The work contains six essays in an attempt to thwart the efforts of Christian missionaries. "As citizens with equal rughts, not as tolerated aliens, we demand of our fellow-citizens to abate the causeless prejudice which so many entertain for us." (p.82). In The Claims of the Jews Equality of Rights, R. Leeser emerged as a national leader and primary spokesman for American Jewry.
"[R]ecognition of the sermon as an integral part of the synagogue service only came after R. Isaac Leeser (1806-1868) obtained the right to preach regularly in 1843. Leeser published his sermons which were delivered in English to an Orthodox congregation, in Discourses-Argumentative and Devotional (2 vols. 1837) and Discourses on the Jewish Religion (10 vols. 1866-67) ...Leeser was the first to introduce a regular English sermon into the synagogue service. In 1843 he founded the monthly The Occident, the first successful Jewish newspaper. For 25 years, this was an important forum for articles on Jewish life and thought. Leeser was its editor, chief contributor, bookkeeper, and sometimes even typesetter. Leeser founded the first Jewish Publication Society of America and brought many important works to the attention of the American Jewish community. He published the first Hebrew primer for children (1838) , the first complete English translation of the Sephardi prayer book (1848) , and numerous textbooks for children. He founded the first Hebrew high school (1849) , the first Jewish representative and defense organization in 1859 (the Board of Delegates of American Israelites) , Maimonides College, and the first American Jewish rabbinical school in 1867. His major literary achievement was the first American translation of the Bible, a work that took him 17 years to complete, and was published in 1845. This became the standard American Jewish translation of the Bible until the new Jewish Publication Society translation of 1917...Leeser was a traditionalist who did much to stem the tide of Reform. Although he was identified with the Sephardi community his influence affected the entire community and he laid the foundations for many of the key institutions of present-day Jewish life. His contributions to every area of Jewish culture and religion made him a major builder of American Judaism".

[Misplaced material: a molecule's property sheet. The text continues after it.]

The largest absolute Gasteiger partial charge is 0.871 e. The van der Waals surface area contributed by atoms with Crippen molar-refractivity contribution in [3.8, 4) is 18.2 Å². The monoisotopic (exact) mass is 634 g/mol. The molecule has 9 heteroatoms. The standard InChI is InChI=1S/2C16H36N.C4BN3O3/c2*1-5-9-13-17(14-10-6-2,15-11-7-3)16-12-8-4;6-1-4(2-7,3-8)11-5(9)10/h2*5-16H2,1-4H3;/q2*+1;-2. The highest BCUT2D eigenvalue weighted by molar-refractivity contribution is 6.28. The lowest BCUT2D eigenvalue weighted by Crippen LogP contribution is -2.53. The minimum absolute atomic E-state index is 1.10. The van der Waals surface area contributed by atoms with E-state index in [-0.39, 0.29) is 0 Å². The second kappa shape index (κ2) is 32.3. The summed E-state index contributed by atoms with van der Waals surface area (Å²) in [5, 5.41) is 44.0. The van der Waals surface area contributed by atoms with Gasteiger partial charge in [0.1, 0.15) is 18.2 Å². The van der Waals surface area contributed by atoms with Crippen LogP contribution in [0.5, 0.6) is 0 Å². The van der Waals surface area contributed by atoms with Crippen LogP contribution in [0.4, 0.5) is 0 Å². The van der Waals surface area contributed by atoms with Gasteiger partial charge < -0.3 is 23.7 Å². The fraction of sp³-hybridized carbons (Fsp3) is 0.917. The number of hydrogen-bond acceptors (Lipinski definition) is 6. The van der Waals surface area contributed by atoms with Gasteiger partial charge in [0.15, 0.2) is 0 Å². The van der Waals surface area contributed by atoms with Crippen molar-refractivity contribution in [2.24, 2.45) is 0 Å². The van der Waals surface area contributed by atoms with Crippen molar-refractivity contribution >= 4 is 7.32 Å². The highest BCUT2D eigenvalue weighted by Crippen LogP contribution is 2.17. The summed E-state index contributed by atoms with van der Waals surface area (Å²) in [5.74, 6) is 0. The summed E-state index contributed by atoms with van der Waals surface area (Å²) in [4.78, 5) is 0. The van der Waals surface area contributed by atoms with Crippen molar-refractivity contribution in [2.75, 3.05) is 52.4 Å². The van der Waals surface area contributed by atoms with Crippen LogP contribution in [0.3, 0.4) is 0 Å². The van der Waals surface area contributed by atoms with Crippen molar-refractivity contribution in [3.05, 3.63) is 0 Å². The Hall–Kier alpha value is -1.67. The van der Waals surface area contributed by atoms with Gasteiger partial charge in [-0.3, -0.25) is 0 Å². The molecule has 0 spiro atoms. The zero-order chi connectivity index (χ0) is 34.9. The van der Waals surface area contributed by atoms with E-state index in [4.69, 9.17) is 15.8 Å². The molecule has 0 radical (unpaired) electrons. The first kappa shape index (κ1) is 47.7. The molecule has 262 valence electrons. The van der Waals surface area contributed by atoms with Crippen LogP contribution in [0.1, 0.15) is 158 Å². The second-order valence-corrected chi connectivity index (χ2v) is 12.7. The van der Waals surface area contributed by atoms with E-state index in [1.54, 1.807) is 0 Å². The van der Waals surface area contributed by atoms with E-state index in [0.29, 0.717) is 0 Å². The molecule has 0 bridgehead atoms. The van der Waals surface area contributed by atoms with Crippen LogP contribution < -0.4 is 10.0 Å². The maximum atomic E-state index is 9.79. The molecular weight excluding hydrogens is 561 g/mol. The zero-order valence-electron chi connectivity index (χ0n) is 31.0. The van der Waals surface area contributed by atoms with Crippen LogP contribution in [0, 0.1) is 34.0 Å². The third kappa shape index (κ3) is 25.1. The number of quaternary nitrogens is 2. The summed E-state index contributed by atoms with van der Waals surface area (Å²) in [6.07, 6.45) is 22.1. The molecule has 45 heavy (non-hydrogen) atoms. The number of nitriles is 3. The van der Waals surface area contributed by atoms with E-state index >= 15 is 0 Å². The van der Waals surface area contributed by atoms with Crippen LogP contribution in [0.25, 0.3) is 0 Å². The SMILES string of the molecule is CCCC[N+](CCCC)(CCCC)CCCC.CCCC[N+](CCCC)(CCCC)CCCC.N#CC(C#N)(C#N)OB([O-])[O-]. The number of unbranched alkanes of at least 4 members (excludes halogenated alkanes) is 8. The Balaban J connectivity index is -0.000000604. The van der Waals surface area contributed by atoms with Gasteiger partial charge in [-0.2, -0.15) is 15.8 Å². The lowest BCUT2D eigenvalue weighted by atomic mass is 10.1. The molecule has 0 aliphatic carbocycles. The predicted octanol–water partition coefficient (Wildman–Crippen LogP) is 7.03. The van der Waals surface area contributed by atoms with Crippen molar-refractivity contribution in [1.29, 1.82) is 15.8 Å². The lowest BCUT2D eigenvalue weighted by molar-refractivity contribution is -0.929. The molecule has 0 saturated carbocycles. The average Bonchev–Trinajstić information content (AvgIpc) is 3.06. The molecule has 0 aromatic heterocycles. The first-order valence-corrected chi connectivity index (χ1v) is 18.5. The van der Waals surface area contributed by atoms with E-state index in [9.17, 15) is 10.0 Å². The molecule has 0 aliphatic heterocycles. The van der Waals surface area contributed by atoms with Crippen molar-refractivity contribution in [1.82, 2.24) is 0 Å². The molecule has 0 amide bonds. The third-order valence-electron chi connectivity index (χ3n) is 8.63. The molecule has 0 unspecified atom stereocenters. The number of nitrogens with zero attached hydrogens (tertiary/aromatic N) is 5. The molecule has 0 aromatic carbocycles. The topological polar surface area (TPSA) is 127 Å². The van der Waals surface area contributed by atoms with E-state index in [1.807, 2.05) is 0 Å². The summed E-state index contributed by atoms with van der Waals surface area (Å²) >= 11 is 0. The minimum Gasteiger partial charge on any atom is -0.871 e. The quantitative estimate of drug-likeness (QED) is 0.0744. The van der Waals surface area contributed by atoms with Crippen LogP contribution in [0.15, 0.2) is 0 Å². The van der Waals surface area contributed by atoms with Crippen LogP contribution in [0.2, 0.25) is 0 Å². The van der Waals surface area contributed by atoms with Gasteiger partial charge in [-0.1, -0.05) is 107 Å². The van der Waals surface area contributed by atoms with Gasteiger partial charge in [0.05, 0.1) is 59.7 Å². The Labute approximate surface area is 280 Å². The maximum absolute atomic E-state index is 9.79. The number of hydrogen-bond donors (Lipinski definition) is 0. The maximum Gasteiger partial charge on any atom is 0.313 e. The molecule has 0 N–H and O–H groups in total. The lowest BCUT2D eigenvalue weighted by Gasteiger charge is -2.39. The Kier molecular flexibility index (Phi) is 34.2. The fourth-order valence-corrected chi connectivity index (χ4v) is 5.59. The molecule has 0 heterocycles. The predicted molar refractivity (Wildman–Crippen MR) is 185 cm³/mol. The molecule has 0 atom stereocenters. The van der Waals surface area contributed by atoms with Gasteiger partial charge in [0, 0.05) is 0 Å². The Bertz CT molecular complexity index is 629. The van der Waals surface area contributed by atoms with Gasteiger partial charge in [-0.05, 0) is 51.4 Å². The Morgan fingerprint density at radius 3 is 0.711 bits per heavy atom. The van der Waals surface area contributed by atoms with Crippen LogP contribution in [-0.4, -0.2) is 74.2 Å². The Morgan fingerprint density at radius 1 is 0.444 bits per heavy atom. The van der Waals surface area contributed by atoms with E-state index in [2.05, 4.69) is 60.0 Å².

Singerman, 745; Rosebach 476; Alexander Carlebach; Jack Reimer; both in EJ; Lance J. Sussman, Isaac Leeser and the Making of American Jewry (1995), pp. 106-7.